Claudette Reichel | 6/24/2008 12:55:06 AM
Over the life of the product, more durable and longer lasting options are generally a better investment. They are also better environmentally because they reduce solid waste and resource waste.
Product warranty durations are a rough indicator of relative longevity that can help you compare options, but do not expect a precise prediction. For example, fiberglass and asphalt roofing shingles typically do not last nearly as long as their prorated warranties in this climate. Examine warranty terms and favor those with longer than average and more comprehensive warranty coverage.
Roofing manufacturers now offer both traditional prorated warranties as well as shorter term “total system,” “100%” nonprorated and wind warranties that may cover the full cost of replacement. A total system warranty may include the underlayment and even workmanship and require a certified installer. Such total system and nonprorated warranties is a stronger indicator of relative durability and longevity than are prorated warranties. Look for roofing with 40-50 years prorated and 12-15 year total system, nonprorated warranties; 50 year siding/cladding warranties; and window 10-year frame and 20-year glass or lifetime warranties (if available).
Materials: Compare the properties of a material with its use and type of exposure in mind. Some plastic and composite materials withstand the outside elements, moisture, heat or exposure to sun better than others. The checklist includes some, but not all, examples.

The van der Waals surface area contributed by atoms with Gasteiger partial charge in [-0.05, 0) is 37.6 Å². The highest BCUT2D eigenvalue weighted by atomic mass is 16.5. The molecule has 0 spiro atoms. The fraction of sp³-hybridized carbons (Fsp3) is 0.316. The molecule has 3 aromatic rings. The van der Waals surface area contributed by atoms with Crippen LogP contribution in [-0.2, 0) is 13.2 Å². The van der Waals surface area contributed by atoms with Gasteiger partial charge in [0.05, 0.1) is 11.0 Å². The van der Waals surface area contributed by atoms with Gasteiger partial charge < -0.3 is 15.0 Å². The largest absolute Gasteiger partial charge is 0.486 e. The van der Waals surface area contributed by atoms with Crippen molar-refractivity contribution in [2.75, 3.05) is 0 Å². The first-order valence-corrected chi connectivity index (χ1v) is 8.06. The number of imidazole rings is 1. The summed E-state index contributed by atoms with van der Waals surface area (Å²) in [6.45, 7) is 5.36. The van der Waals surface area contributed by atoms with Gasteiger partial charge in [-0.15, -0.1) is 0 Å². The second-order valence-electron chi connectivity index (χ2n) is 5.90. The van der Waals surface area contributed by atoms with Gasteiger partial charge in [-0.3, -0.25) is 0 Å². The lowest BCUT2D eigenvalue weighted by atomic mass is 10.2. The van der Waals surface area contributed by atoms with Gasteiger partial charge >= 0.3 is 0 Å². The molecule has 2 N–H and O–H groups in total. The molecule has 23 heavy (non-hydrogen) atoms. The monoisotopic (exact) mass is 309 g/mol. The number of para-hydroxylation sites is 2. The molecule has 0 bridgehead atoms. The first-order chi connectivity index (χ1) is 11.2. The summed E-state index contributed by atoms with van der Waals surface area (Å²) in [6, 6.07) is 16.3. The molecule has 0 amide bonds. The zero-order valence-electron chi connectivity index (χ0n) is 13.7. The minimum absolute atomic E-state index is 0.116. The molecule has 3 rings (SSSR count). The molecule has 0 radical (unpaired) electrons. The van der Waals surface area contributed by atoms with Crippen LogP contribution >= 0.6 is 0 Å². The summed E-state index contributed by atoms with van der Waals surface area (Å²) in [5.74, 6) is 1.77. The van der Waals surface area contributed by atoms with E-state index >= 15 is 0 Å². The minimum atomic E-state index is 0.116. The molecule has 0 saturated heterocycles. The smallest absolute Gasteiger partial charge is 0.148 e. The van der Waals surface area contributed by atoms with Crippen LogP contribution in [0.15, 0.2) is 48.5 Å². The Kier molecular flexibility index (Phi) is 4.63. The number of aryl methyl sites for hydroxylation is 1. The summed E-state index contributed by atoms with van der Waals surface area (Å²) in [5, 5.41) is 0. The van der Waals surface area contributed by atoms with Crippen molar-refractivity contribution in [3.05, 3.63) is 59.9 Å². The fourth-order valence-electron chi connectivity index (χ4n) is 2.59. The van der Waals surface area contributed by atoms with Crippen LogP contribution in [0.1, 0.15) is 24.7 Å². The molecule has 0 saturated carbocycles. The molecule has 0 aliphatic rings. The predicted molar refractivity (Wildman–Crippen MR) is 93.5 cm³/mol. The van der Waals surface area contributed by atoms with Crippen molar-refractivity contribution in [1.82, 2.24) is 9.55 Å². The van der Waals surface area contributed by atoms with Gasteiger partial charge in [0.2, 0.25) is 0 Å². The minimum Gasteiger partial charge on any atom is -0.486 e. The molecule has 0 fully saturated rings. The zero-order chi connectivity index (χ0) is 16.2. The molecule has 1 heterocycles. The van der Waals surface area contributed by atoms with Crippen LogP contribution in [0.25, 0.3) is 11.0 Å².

In general, metal, tile, concrete tile and slate roofing can last two to three times longer than asphalt or fiberglass shingles. Pressure-treated wood resists decay but should still be protected from the elements with finishes to prevent splitting and warping. Many composite materials are resistant to damage from moisture, decay, termites and UV. Brick, stone and concrete are very durable; aerated concrete is sensitive to moisture, however, and must be protected from weather. Metals are durable if sufficiently protected from corrosion. Fiber cement, protected metals and many plastic composites resist deterioration. Solid floorings (decorative concrete, tile, solid vinyl, linoleum, solid wood, bamboo, etc.) generally last longer than carpeting and resilient floorings with a surface-applied pattern.
Foundations: Before building, soil testing should be professionally done to determine the soil conditions of the building site. Expansive clays (that expand when wet and shrink when drying) are common and frequently cause foundation cracking, settling and structural problems when the foundations are not designed appropriately.